This, he argued, could “further undermine the role of parliament as stipulated in the constitution” since a parliament with no political majority would not be able to assume its role of nominating the cabinet and choosing the prime minister who practically shares responsibilities with the president.

“If the draft parliamentary elections law that we have seen is adopted as it is, then we will be back to a weak parliament and a mode of rule whereby the president’s instructions determine the entire state. This would not be a break with the norms of the republic as we have known them, and it would not amount to the introduction of a democratic republic as is the aspiration of many.”

Maybe later: Novelist Youssef Al-Qaid, an admirer of Nasser and a critic of both his successors, presidents Anwar Al-Sadat and Mubarak, is willing to acknowledge that the worst mistake that Nasser made, and that has so far been a trait of the Egyptian republic, was one-man rule.

Under Nasser, one-man rule was supported by the Free Officers who ousted former King Farouk on 23 July 1952, Al-Qaid said, whose work documents social changes over the last six decades. Under Sadat, power was shared by a limited group of aides and associates who executed Sadat’s Open Door economic policy, while under Mubarak it was the business community that “wagged the tail of the younger son of the president [Gamal Mubarak], who was being groomed for succession to his father.”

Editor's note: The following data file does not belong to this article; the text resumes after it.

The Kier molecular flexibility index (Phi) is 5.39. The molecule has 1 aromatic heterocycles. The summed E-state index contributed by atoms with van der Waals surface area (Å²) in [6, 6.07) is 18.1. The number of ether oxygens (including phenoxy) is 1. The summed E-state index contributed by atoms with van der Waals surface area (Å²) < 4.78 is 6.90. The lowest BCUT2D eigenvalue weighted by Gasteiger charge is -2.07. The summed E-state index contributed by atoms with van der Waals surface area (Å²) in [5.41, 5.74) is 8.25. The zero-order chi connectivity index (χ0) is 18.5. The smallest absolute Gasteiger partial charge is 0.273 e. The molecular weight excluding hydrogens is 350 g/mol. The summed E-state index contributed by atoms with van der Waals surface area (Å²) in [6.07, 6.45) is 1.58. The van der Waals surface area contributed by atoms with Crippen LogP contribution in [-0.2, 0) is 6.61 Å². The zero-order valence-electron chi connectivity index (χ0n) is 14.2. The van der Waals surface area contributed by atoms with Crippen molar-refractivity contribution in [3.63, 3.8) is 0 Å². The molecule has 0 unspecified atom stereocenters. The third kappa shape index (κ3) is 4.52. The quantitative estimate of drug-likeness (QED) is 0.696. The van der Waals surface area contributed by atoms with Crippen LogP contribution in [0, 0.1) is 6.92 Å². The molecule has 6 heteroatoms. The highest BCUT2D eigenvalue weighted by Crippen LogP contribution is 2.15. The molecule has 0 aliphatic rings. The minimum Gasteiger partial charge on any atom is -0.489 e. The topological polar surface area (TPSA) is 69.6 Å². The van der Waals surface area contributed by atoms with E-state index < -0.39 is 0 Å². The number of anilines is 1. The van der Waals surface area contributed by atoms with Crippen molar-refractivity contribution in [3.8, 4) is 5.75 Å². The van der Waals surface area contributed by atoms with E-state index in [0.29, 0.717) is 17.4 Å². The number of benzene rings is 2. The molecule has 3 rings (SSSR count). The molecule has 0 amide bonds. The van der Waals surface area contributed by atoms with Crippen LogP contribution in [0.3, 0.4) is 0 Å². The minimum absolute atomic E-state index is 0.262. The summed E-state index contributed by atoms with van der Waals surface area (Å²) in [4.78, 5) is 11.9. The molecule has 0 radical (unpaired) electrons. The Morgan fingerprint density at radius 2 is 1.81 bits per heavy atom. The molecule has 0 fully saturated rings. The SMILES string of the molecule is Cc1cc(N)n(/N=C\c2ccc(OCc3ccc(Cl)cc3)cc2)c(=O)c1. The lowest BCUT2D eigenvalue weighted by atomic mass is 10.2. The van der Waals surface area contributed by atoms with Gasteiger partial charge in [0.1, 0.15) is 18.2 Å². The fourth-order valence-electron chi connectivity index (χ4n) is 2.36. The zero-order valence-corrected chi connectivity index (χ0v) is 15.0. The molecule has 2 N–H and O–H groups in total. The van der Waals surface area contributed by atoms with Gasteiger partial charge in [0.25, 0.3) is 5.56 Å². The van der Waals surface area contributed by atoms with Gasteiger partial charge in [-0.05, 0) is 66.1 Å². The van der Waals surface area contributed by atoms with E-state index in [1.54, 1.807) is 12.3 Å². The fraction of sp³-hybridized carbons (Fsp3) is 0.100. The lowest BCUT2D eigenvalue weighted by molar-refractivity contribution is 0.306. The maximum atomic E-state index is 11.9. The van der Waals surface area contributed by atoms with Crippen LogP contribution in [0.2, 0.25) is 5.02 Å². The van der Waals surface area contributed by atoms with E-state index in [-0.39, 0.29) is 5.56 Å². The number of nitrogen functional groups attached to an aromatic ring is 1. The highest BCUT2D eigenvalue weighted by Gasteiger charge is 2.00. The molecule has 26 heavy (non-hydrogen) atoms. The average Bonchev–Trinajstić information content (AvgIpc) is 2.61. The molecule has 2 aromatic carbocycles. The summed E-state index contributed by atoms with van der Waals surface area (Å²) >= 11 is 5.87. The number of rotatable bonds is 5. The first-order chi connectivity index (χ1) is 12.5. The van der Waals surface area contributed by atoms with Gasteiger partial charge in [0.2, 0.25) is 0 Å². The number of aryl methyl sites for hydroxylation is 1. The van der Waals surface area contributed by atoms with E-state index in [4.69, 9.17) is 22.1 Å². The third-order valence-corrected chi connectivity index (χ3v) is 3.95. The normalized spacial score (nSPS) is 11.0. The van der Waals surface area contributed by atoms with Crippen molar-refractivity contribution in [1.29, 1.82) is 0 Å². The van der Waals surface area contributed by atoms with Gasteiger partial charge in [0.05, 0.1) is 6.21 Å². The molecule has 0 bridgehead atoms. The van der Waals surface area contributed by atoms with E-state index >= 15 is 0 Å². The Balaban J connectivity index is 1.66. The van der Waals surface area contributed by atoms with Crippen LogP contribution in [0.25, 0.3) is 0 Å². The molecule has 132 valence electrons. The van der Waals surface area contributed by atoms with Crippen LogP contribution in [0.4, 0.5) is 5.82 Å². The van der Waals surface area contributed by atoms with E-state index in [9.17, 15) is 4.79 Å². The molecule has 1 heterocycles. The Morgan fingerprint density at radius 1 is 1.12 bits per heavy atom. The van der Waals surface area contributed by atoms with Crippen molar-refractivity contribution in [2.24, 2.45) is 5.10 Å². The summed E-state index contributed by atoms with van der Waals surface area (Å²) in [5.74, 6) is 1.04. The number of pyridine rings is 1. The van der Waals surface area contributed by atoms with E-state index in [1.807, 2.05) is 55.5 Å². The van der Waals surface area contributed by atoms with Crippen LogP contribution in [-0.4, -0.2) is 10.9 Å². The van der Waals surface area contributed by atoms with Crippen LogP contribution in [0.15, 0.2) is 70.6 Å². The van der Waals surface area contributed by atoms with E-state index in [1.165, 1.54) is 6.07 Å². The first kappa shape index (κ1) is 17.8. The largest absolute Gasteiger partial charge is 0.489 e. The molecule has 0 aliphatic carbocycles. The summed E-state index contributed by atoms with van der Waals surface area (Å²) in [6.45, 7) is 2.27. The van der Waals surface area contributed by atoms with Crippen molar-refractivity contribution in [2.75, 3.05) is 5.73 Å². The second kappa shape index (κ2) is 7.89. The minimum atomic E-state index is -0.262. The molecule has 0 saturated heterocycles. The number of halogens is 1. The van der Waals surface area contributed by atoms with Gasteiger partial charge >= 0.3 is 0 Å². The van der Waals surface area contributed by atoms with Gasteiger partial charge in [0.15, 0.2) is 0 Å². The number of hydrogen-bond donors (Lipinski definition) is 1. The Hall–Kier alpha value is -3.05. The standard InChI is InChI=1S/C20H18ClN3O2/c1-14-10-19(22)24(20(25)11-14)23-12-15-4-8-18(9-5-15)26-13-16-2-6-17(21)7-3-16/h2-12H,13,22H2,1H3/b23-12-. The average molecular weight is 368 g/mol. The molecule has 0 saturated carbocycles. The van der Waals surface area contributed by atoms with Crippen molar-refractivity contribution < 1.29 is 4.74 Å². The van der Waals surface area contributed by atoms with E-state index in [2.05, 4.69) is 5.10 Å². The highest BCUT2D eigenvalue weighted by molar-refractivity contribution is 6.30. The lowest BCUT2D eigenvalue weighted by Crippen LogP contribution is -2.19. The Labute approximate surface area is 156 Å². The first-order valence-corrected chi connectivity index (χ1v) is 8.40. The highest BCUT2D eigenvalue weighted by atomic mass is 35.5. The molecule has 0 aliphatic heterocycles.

Under the rule of Morsi, both Al-Qaid and political science professor Sherif Younis agree, this one-man rule was replaced by what Younis called “the man representing the group” and what Al-Qaid termed “the man at the front with the group ruling from behind.” Both men made reference to the influence of the supreme guide and guidance bureau of the Muslim Brotherhood over Morsi.

“Over the past 60 years, the state, in the sense of the establishment, has been marginalised for the sake of the power of the president, and during Morsi’s one year in office it was marginalised in favour of the guidance bureau, with the republic being perceived as the beginning of a wider Islamic state,” Al-Qaid said.

Today, he added, the members of the guidance bureau were in jail, the state was weakened, and the republic, “in good shape under Nasser but later deteriorating until we reached Mubarak’s family succession scheme,” was at a crossroads.

According to Younis, the republic could, depending on the choices made by Al-Sisi, either become democratic, “which has not been the case since its establishment in June 1953,” or continue to be authoritarian in essence, though this could still mean the development of “a new republic of sorts”.

“A few days before the presidential elections, Al-Sisi said he hoped to see about 40 million of the 50 million plus eligible voters at the polling stations. These were not the words of a man who thinks the people can continue to be excluded even given the popularity which we know he has,” Younis argued.

He added that in this appeal to the voters to go to the ballot boxes Al-Sisi had offered “a sharp contrast to Nasser who in 1964 decided to delay the then scheduled presidential elections for one year given that 1964 was a busy year with two Arab summits and internal political engagements.”

However, Younis was of the opinion that it would be highly unlikely for Al-Sisi to switch Egypt from an authoritarian republic to a democratic one in a short space of time. “This is not something that can be done immediately,” no matter what Al-Sisi’s intentions, he said.